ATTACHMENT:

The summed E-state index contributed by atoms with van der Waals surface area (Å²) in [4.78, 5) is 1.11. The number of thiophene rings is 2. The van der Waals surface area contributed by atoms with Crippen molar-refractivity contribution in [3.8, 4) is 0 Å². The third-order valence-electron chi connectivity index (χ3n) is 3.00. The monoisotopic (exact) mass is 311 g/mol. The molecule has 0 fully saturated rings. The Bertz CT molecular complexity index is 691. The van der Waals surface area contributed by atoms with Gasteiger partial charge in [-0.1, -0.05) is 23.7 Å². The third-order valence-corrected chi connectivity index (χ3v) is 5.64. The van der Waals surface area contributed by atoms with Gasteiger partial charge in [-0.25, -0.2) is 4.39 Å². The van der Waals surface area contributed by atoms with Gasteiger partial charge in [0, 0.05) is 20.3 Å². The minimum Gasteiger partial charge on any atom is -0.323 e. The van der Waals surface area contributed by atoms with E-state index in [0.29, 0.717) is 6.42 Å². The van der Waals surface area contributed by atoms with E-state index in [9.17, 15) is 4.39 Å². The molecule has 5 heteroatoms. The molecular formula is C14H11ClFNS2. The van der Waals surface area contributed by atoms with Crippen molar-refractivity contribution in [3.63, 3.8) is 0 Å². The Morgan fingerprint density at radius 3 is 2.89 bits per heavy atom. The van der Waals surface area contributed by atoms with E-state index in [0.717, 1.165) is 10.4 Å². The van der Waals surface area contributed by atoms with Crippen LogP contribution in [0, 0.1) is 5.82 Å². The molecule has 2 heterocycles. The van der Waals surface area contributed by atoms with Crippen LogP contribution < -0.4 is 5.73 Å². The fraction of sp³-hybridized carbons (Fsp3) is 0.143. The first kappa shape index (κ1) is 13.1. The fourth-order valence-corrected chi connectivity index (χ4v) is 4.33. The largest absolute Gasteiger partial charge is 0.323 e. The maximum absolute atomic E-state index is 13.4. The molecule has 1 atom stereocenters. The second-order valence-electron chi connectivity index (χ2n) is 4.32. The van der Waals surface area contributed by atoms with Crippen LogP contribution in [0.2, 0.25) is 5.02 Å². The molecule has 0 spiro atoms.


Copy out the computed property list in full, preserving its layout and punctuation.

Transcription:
The summed E-state index contributed by atoms with van der Waals surface area (Å²) in [4.78, 5) is 1.11. The number of thiophene rings is 2. The van der Waals surface area contributed by atoms with Crippen molar-refractivity contribution in [3.8, 4) is 0 Å². The third-order valence-electron chi connectivity index (χ3n) is 3.00. The monoisotopic (exact) mass is 311 g/mol. The molecule has 0 fully saturated rings. The Bertz CT molecular complexity index is 691. The van der Waals surface area contributed by atoms with Gasteiger partial charge in [-0.1, -0.05) is 23.7 Å². The third-order valence-corrected chi connectivity index (χ3v) is 5.64. The van der Waals surface area contributed by atoms with Gasteiger partial charge in [-0.25, -0.2) is 4.39 Å². The van der Waals surface area contributed by atoms with Gasteiger partial charge in [0, 0.05) is 20.3 Å². The minimum Gasteiger partial charge on any atom is -0.323 e. The van der Waals surface area contributed by atoms with E-state index in [0.29, 0.717) is 6.42 Å². The van der Waals surface area contributed by atoms with E-state index in [9.17, 15) is 4.39 Å². The molecule has 5 heteroatoms. The molecular formula is C14H11ClFNS2. The van der Waals surface area contributed by atoms with Crippen molar-refractivity contribution in [3.63, 3.8) is 0 Å². The Morgan fingerprint density at radius 3 is 2.89 bits per heavy atom. The van der Waals surface area contributed by atoms with E-state index in [0.717, 1.165) is 10.4 Å². The van der Waals surface area contributed by atoms with Crippen LogP contribution in [0, 0.1) is 5.82 Å². The molecule has 2 heterocycles. The van der Waals surface area contributed by atoms with Crippen LogP contribution < -0.4 is 5.73 Å². The fraction of sp³-hybridized carbons (Fsp3) is 0.143. The first kappa shape index (κ1) is 13.1. The fourth-order valence-corrected chi connectivity index (χ4v) is 4.33. The largest absolute Gasteiger partial charge is 0.323 e. The maximum absolute atomic E-state index is 13.4. The molecule has 1 atom stereocenters. The second-order valence-electron chi connectivity index (χ2n) is 4.32. The van der Waals surface area contributed by atoms with Crippen LogP contribution in [0.2, 0.25) is 5.02 Å². The molecule has 0 spiro atoms.